Volume 13, Issue 3 p. 289-303
Research Article
Free Access

Evaluating the effects of image filtering in short-term radar rainfall forecasting for hydrological applications

Matthew P. Van Horne

Matthew P. Van Horne

RMC Water and Environment, San José, CA 95131, USA

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Enrique R. Vivoni

Corresponding Author

Enrique R. Vivoni

Department of Earth and Environmental Science, New Mexico Institute of Mining and Technology, Socorro, NM 87801, USA

Department of Earth and Environmental Science, New Mexico Institute of Mining and Technology, Socorro, NM 87801, USASearch for more papers by this author
Dara Entekhabi

Dara Entekhabi

Department of Civil and Environmental Engineering, Massachusetts Institute of Technology, Cambridge, MA 02139, USA

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Ross N. Hoffman

Ross N. Hoffman

Atmospheric and Environmental Research, Inc., Lexington, MA 02421, USA

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Christopher Grassotti

Christopher Grassotti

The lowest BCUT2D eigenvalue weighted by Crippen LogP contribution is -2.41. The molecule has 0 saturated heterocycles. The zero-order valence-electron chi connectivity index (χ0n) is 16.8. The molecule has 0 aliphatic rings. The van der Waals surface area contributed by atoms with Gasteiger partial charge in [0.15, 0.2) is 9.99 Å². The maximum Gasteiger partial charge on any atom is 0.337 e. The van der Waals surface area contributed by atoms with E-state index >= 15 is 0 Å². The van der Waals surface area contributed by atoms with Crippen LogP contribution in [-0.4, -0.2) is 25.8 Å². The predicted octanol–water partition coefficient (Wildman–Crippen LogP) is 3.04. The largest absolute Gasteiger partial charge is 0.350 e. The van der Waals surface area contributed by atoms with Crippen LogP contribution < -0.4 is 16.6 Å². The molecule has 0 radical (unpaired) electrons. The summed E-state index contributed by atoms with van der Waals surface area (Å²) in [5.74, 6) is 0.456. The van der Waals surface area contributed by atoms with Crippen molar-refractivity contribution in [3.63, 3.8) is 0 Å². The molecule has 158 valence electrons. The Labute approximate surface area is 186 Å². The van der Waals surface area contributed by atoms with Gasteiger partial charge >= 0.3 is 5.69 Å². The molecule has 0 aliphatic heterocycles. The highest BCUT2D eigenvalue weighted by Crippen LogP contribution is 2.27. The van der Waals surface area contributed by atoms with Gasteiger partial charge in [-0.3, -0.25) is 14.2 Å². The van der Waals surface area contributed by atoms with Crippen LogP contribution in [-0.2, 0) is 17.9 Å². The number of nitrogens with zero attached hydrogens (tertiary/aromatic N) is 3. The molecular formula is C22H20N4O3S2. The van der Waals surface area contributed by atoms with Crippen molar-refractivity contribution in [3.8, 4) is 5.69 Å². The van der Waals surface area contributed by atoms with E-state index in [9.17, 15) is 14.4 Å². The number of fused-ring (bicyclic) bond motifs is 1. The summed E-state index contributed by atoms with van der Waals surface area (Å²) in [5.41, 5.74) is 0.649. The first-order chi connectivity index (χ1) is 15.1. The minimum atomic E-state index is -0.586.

Atmospheric and Environmental Research, Inc., Lexington, MA 02421, USA

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First published: 25 January 2007
Citations: 15

Abstract

Radar rainfall nowcasting at short lead times has important hydrometeorological applications in the fields of weather prediction and flood forecasting. The predictability of rainfall events can vary significantly with scale as smaller storm features are less predictable than the storm envelope motion. As a result, various techniques have been developed for filtering a radar image and deriving short-term forecasts from the more predictable, larger storm scales. In this study, the effects of image filtering on radar nowcasting performance using the Storm Tracker Nowcasting Model (STNM) are evaluated. Radar rainfall nowcasts are evaluated for three storms exhibiting varying degrees of organisation over the Arkansas-Red River basin. In each case, it is found that the nowcast skill decreases with the forecast lead time, increases with the verification area used around a forecast location, and decreases with higher rainfall thresholds. Furthermore, it is demonstrated that a set of properly tuned filtering nowcasts are superior to simple ‘persistence’ and slightly better than ‘uniform advection’. At the scale of a large hydrologic basin (∼6000 km2), filter-based nowcasting is shown to capture the temporal variation in rainfall amount and its spatial distribution based on a set of catchment-based metrics. Finally, a method for relating changes in nowcasting skill to errors associated with storm dynamics not captured by image filtering techniques is evaluated. Copyright © 2006 John Wiley & Sons, Ltd.